As we’ve seen in our introduction to arbitrage, it can be a hugely useful betting strategy, but spotting an arbitrage opportunity can be extremely difficult. Don’t worry, however, as if you want to identify and exploit opportunities then this short article will give you all the information you need.
An arbitrage opportunity arises only when there is a difference in odds between separate bookmakers or between the bookmakers and the exchange. But here’s the thing. Bookmakers change their odds regularly and without any notice. They don’t want to offer their customers profitable betting opportunities, because customers profiting hurts their bottom line.
Make the most of odds-aggregators like Oddschecker. Prices are displayed clearly, enabling you to easily identify the bookmakers offering the best value. Once you have established the best prices, do your quick calculation to turn the decimals into percentages. If the numbers add up to less than 100%, you have an opportunity.
Executing an arb
An arb might not be possible between Site A and Site B. Perhaps it is Site F and Site Y where the opportunity lies. And then, a few minutes later, maybe another arb is available between Site M and Site Q. There are no guarantees as to where the arb will be offered – and no pattern behind it for you to figure out.
Say for example there is injury news around Roger Federer in the run-up to Wimbledon and his price becomes very volatile. One bookmaker offers him at 1.5 and his opponent at 2.3 while another has him at 1.25 and his opponent at 3.2 for the same match. If you act quickly and back both sides at different books you can guarantee to make money.
Back Federer at €100 at 1.5 then work out how much you need to bet on his opponent, by multiplying your initial stake by smaller odds/bigger odds. In other words, 100 x 1.5/3.2 = £46.88, which gives you a guaranteed profit of £3.13. It doesn’t sound much, but this is how arbing works. Small risk-free profits that add up to a lot over time.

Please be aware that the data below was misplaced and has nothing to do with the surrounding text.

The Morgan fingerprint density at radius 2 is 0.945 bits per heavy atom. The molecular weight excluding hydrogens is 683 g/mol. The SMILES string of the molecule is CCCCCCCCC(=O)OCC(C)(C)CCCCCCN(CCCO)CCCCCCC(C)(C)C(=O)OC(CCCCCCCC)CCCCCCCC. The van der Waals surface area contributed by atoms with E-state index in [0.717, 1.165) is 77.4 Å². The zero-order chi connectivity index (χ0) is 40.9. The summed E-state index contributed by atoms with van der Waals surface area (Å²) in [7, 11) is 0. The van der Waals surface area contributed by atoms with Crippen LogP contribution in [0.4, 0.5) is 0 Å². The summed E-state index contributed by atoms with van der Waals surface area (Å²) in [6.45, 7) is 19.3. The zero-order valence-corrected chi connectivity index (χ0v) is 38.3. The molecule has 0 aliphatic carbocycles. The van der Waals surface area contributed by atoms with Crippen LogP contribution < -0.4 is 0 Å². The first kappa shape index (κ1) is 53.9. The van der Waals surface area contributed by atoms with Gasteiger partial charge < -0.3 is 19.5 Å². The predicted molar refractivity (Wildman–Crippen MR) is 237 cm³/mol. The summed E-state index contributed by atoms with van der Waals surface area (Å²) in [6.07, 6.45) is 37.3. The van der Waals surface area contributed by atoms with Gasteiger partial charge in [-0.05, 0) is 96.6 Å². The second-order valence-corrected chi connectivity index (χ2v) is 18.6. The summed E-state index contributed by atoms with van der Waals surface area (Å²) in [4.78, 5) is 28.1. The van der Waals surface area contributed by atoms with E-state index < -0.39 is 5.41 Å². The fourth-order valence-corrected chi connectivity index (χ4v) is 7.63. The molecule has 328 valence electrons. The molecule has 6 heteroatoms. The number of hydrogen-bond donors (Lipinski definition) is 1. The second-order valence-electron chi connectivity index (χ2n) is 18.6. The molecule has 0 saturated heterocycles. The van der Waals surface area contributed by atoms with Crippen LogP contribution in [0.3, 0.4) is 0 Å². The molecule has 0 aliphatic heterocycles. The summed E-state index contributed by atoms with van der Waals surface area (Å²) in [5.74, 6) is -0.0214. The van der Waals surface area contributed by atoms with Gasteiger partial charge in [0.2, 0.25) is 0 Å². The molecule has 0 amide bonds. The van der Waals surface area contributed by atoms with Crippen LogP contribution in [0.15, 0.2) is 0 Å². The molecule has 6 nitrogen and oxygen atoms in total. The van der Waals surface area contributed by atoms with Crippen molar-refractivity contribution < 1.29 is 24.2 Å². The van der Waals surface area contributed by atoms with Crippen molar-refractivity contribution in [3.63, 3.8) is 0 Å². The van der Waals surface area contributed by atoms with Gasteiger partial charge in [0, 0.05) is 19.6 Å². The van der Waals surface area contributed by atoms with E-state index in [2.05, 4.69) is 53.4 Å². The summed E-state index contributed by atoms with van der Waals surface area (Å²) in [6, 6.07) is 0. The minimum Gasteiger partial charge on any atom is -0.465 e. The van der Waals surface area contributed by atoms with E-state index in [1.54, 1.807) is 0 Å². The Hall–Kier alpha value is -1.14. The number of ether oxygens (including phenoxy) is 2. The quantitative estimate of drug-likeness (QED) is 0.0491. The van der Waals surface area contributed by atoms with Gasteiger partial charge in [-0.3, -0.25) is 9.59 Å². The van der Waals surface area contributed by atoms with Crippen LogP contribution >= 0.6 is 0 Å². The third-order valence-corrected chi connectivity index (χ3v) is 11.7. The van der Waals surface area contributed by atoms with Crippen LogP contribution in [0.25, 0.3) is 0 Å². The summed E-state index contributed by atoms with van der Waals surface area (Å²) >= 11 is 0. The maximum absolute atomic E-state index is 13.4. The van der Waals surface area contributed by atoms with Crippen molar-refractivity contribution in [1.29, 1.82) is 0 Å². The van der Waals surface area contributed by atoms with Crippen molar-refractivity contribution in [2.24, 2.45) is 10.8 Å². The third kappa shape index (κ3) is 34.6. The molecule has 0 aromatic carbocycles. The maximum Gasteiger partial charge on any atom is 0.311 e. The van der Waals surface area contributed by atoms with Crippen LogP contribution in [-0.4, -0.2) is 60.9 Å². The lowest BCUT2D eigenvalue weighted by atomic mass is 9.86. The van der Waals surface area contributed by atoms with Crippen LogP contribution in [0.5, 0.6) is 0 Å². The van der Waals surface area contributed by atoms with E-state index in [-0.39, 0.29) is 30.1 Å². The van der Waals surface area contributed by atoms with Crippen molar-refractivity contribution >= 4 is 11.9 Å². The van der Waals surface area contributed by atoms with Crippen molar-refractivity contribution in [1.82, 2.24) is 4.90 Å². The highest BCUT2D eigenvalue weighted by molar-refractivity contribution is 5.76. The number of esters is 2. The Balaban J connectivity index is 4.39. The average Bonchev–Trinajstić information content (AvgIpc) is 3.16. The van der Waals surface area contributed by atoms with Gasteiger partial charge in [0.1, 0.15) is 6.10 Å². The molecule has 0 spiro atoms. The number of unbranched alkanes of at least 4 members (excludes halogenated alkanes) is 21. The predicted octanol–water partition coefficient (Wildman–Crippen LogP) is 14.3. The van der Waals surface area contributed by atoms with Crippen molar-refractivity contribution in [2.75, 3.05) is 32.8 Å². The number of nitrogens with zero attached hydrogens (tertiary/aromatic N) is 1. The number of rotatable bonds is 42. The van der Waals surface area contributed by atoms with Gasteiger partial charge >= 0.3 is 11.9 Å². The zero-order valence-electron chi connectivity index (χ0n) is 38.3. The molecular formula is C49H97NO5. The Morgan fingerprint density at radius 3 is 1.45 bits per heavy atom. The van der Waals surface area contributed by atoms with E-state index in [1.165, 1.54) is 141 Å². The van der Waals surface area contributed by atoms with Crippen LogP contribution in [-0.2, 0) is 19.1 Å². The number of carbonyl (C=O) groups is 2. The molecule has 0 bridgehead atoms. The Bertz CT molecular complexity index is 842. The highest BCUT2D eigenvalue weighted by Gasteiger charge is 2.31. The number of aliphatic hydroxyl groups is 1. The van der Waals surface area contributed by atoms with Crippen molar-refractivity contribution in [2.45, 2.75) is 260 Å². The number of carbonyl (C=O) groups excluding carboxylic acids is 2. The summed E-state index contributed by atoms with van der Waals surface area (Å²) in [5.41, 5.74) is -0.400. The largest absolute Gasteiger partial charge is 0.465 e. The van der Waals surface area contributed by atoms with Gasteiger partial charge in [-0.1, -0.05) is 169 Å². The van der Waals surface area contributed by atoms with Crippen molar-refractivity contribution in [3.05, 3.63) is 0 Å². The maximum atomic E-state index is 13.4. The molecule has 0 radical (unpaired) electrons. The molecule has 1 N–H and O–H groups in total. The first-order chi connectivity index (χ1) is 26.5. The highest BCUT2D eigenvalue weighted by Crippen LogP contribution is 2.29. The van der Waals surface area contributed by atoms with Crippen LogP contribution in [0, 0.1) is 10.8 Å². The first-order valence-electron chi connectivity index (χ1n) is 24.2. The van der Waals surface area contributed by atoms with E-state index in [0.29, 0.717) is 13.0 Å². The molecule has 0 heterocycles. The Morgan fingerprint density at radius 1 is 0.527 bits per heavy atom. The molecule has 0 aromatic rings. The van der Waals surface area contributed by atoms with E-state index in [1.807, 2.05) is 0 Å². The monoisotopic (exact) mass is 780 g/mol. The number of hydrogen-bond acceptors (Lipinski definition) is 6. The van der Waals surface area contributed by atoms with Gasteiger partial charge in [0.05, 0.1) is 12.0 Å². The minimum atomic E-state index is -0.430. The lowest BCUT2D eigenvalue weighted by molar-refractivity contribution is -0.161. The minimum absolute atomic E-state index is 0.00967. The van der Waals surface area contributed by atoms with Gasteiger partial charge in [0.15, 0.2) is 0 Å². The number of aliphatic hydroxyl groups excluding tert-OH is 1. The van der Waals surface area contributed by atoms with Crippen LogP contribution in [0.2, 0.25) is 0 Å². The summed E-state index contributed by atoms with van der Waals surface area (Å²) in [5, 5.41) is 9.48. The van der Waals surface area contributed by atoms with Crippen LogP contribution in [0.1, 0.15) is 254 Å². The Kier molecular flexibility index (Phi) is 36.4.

If that all sounds like too much hard work then there are arbitrage calculators that will work it out for you online. You can also find overround calculators so you can quickly calculate the total percentage value of an opportunity – remember you want all percentages to add up to less than 100%.
Not welcome here
You will find bookmakers don’t welcome “arbers”, so it’s wise to conduct a lot of your action at a betting exchange like Matchbook. Traditional bookmakers offer a single price per outcome, whereas the same outcome could be available at many different prices at an exchange in a short space of time. You can also offer your own prices, although this can be a risky move in volatile markets.
An exchange also lets you create arbs that wouldn’t exist otherwise by laying bets. You can lock in a guaranteed profit by, for example, backing Roger Federer at 1.5 on a bookmaker site, and successfully laying him at 1.45. Win or lose, Fed makes you money. These tennis betting opportunities are rare, but they do exist and here your only goal is to back at a better price than you lay.
Whatever your strategy, a successful arb is all in the timing. When an arbitrage opportunity crops up, a pro moves faster than Usain Bolt. The bets have to be made in a heartbeat – because the odds might shift any moment – so you need to be ready to act. Execution is everything.
Timing is everything
In order to get your bets on in the quickest possible time, it is vital that you keep your betting accounts well-funded. You need your accounts to be locked and loaded so that you can pull the trigger at a moment’s notice. Easy in theory, not so simple in practice.
In fact, this might be the single biggest drawback of arbing at multiple bookmakers. If you have a bankroll of £5000 and you disperse it evenly across fifty sites, then you are only able to put a maximum of £100 on any outcome. Bear in mind that a typical arbitrage might yield 1-5%: that’s a whole lot of effort for a few bucks of profit.
There are a number of ways that you can mitigate this problem. Firstly, you could arbitrage with a bigger bankroll. It takes money to make money, and arbing is investing rather than gambling. A successful arb is a sure thing – mathematically, it cannot lose. Therefore, you do not have to exercise the same level of bankroll caution as when sports betting. The risk element is eliminated.